Oh, it has induced more construction and will continue to do so -- in other places. Tyler is so fixated on San Francisco, that he has a hard time seeing the rapid growth and increasing attractiveness of other cities over recent decades (Denver, Portland, Seattle, Phoenix, Austin, Nashville, Charlotte, Salt Lake City, etc). Large percentage of people living in the bay area express a desire to get out and SF doesn't seems to show up in the lists of place my kids' millennial friends would like to move (unlike, say, Portland, Seattle, and Denver). The SF housing problem isn't going to be solved politically, but it just won't matter that much. The tech industry is both maturing and losing glamour and support across the political spectrum. Apple's 'next big thing' is an effing credit card.

San Francisco exports the technology and biz org that makes newer destinations like Salt Lake City grow faster than the Mid-West or Mid-Atlantic cities.

In the trivial sense that tech firms in secondary cities use Amazon Web Services, etc. And there are tech hubs in the Midwest too. I live in one in Ann Arbor which is strong in network security, factory automation, and is becoming a center for autonomous vehicle R&D as well. But to the extent you think it's all SV exports, that strengthens the point (that land bottlenecks will redirect growth elsewhere).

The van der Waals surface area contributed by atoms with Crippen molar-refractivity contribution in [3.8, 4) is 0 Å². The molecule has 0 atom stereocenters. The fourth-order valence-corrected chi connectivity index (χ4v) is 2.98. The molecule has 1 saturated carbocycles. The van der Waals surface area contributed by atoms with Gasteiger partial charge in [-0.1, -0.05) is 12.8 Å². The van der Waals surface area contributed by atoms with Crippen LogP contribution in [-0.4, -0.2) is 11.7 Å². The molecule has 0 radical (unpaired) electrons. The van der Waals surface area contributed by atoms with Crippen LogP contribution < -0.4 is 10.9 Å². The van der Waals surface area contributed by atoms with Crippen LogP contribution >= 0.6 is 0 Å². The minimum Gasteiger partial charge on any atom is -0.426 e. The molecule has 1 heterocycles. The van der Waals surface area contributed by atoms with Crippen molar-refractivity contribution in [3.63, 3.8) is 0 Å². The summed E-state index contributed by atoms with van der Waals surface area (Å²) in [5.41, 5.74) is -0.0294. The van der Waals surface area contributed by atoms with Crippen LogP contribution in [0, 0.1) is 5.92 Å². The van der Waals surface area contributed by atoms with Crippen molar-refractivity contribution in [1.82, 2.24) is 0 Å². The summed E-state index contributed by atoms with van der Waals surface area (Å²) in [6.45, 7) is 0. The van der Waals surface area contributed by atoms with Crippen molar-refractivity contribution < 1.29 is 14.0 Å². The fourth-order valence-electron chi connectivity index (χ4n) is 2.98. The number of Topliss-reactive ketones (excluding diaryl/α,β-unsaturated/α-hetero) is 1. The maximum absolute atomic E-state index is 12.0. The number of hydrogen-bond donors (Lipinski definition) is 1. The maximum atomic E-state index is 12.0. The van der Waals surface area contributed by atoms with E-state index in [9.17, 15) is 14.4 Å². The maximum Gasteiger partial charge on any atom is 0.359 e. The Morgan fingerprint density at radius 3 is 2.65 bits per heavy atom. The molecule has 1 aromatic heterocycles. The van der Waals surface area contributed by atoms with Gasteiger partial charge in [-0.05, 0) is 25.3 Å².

The post war urbanist planning ideology of highways criss crossing and cutting up major metropolitan areas has done an enormous amount of damage to the look and feel of cities like Charlotte, Atlanta, Orlando, Houston, Boston, Dallas, Miami, And Tampa. As a result, there isn’t a ton of competitive “product” on the market in the US that can compete with San Francisco and New York.

Robert Moses may have run highways all through Queens and the Bronx but he never was able to destroy Manhattan or Brooklyn. As a result, their pre war Urban fabric is still largely intact plus all of the good architecture.

The post war cities mentioned above are stuck with all of that crap post war corporate junk architecture plus the post war highway cut throughs. All in all it doesn’t help the supply problem.

"Why exactly would non-landowners press for improvements in their cities? The value of those improvements will be captured mainly by other parties."